..Thus, cancer immunotherapies that promote DC maturation may act by both augmenting the host immune response to the tumor and by suppressing tumor angiogenesis...
  58. ncbi request reprint Methods for measuring rates of protein binding to insoluble scaffolds in living cells: histone H1-chromatin interactions
    Tanmay Lele
    Department of Pathology, Children s Hospital, Harvard Medical School, Boston, Massachusetts 02115, USA
    J Cell Biochem 99:1334-42. 2006
    ..This work brings clarity to the interpretation of FRAP experiments and provides a way to determine binding kinetics for nuclear proteins and other cellular molecules that interact with insoluble scaffolds within living cells...
  59. ncbi request reprint Cell fates as high-dimensional attractor states of a complex gene regulatory network
    Sui Huang
    Vascular Biology Program, Departments of Pathology and Surgery, Children s Hospital and Harvard Medical School, Boston, Massachusetts 02115, USA
    Phys Rev Lett 94:128701. 2005
    ....
  60. ncbi request reprint Transcriptome-wide noise controls lineage choice in mammalian progenitor cells
    Hannah H Chang
    Vascular Biology Programme, Department of Pathology and Surgery, Children s Hospital and Harvard Medical School, Boston, Massachusetts 02115, USA
    Nature 453:544-7. 2008
    ....
  61. doi request reprint Shear-activated nanotherapeutics for drug targeting to obstructed blood vessels
    Netanel Korin
    Wyss Institute for Biologically Inspired Engineering, Harvard University, Boston, MA 02115, USA
    Science 337:738-42. 2012
    ....
  62. ncbi request reprint Novel dynamic rheological behavior of individual focal adhesions measured within single cells using electromagnetic pulling cytometry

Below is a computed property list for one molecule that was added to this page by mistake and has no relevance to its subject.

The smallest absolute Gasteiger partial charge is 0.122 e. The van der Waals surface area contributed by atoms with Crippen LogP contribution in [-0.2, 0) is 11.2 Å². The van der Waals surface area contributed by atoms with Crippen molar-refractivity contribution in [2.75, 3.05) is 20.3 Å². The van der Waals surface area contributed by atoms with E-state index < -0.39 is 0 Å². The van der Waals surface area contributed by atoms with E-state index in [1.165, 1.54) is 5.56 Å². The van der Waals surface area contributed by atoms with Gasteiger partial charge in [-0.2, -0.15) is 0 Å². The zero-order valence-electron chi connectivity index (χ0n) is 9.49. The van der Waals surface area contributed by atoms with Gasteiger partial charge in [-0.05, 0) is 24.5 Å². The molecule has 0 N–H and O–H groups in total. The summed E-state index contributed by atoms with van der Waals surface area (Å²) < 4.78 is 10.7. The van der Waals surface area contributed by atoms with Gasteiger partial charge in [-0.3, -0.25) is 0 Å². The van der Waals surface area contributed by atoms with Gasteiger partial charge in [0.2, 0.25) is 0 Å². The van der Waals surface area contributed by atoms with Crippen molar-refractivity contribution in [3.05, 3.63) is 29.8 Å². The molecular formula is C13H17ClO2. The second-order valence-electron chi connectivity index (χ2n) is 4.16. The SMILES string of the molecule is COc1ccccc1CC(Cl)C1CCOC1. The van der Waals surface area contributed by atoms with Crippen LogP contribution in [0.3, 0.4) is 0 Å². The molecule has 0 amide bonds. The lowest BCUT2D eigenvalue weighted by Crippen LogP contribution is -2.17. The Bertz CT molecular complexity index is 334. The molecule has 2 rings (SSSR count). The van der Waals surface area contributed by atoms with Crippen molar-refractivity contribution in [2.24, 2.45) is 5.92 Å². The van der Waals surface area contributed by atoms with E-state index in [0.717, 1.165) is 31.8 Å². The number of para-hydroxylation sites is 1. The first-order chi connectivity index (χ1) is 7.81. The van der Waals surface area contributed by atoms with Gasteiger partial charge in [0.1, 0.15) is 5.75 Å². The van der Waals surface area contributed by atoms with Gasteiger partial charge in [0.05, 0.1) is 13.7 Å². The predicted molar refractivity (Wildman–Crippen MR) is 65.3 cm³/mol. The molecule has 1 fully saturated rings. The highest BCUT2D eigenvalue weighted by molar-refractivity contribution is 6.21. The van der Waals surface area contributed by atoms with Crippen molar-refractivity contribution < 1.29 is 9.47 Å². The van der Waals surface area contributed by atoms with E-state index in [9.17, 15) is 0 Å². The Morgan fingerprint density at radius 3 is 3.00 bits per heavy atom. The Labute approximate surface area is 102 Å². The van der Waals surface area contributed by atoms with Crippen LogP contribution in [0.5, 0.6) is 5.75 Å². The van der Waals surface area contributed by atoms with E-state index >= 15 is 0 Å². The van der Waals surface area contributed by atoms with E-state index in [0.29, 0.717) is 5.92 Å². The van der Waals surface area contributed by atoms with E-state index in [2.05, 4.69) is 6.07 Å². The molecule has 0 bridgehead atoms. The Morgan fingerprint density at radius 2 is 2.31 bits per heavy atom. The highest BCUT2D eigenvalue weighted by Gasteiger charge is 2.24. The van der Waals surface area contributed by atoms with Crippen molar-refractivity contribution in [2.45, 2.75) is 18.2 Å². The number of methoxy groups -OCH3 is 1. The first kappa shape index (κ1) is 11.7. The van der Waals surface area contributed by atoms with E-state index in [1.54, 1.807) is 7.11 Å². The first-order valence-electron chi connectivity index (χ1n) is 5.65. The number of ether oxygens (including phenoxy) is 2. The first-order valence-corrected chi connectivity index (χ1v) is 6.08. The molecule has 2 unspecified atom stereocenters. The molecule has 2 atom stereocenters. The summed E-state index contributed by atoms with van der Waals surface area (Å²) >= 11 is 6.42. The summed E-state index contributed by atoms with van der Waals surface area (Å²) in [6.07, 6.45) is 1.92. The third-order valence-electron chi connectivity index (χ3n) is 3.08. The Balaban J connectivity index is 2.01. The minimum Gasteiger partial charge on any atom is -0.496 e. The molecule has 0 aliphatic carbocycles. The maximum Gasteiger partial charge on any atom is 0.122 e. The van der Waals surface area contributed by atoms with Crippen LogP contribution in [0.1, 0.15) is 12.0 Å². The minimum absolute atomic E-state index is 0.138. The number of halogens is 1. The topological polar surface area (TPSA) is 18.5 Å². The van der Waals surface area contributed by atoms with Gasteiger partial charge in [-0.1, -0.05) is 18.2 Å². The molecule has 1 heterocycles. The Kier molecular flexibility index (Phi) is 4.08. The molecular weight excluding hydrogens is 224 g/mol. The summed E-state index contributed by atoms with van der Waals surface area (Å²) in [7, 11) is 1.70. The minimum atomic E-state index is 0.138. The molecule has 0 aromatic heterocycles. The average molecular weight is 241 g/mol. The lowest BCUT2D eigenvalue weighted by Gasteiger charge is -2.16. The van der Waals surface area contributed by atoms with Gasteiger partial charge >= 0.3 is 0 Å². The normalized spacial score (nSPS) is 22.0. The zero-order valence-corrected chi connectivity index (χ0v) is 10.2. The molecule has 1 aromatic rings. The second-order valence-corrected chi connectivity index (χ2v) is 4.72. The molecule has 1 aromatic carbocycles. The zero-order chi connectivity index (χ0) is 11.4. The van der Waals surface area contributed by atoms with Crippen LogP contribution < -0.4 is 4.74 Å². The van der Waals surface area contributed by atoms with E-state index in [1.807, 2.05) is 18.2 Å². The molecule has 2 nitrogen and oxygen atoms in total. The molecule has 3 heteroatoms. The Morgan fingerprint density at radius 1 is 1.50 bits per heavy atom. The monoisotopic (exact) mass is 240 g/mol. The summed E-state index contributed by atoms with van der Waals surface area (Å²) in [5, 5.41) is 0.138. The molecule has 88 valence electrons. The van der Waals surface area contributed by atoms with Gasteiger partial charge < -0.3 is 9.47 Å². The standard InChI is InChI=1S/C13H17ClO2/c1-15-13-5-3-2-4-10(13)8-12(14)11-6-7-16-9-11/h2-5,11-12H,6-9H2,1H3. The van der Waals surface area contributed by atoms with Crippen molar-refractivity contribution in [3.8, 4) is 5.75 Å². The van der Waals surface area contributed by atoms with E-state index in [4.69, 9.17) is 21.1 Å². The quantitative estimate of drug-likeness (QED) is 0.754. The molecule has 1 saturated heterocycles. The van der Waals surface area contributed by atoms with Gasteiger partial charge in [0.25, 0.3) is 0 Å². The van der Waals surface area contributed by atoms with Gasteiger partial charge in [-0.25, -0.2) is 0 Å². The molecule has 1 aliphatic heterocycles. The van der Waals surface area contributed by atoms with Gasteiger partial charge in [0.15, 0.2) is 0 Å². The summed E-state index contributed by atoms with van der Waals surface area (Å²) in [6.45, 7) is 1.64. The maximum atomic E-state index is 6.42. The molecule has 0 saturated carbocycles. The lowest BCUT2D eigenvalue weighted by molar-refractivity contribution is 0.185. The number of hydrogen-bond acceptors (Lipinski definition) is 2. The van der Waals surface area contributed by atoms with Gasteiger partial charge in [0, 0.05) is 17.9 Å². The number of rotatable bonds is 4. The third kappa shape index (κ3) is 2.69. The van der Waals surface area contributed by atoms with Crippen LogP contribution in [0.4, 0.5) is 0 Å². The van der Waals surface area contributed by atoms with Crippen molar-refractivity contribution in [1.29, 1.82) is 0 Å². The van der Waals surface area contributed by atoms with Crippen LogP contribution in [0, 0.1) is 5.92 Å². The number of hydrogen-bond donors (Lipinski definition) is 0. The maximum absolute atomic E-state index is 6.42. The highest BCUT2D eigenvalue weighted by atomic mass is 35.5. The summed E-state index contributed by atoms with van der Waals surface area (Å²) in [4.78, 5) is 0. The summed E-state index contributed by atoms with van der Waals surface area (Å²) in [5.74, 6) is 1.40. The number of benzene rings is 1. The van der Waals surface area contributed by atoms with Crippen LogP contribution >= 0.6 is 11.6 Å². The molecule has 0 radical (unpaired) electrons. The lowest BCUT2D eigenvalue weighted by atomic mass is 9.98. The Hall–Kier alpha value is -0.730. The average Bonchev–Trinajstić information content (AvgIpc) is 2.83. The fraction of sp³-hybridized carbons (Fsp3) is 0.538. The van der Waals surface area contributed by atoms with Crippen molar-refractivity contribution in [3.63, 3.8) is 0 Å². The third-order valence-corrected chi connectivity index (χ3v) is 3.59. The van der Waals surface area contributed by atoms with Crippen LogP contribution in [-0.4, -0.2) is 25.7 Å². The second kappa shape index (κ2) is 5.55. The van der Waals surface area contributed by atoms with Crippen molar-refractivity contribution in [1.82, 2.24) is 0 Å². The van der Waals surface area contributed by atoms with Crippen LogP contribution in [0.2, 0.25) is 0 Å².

Darryl R Overby
    Vascular Biology Program, Departments of Pathology and Surgery, Children s Hospital, Harvard Medical School, Boston, MA 02115, USA
    Acta Biomater 1:295-303. 2005
    ..These results are considered in context with the hierarchical nature of cytoskeletal architecture...
  63. ncbi request reprint Role of RhoA, mDia, and ROCK in cell shape-dependent control of the Skp2-p27kip1 pathway and the G1/S transition
    Akiko Mammoto
    Vascular Biology Program, Department of Pathology, Children s Hospital Harvard Medical School, Boston, Massachusetts 02115, USA
    J Biol Chem 279:26323-30. 2004
    ....
  64. pmc Fibronectin unfolding revisited: modeling cell traction-mediated unfolding of the tenth type-III repeat
    Elaine P S Gee
    Graduate Program in Biophysics, Harvard University, Cambridge, Massachusetts, USA
    PLoS ONE 3:e2373. 2008
    ..This process enables cells to bind and unfold additional fibronectin modules - a method that propagates matrix assembly...
  65. doi request reprint Rho signaling and mechanical control of vascular development
    Akiko Mammoto
    Vascular Biology Program, Department of Pathology, Children s Hospital and Harvard Medical School, Boston, Massachusetts 02115, USA
    Curr Opin Hematol 15:228-34. 2008
    ..To discuss how mechanical cues and Rho signaling contribute to control of vascular development and hematopoiesis...
  66. pmc Evidence by molecular profiling for a placental origin of infantile hemangioma
    Carmen M Barnes
    Vascular Biology Program and Department of Surgery, Children s Hospital and Harvard Medical School, Boston, MA 02115, USA
    Proc Natl Acad Sci U S A 102:19097-102. 2005
    ..Furthermore, it suggests that the unique self-limited growth of infantile hemangioma may, in fact, mirror the lifetime of placental endothelium...
  67. ncbi request reprint Tensile forces stimulate vascular remodeling and epidermal cell proliferation in living skin
    Giorgio Pietramaggiori
    Tissue Engineering and Wound Healing Laboratory, Division of Plastic Surgery, Department of Surgery, Brigham and Women s Hospital, Harvard Medical School, Boston, Massachusetts 02115, USA
    Ann Surg 246:896-902. 2007
    ..To quantify tissue remodeling induced by static and cyclical application of tensional forces in a living perfused tissue...
  68. ncbi request reprint A computational tensegrity model predicts dynamic rheological behaviors in living cells
    Cornel Sultan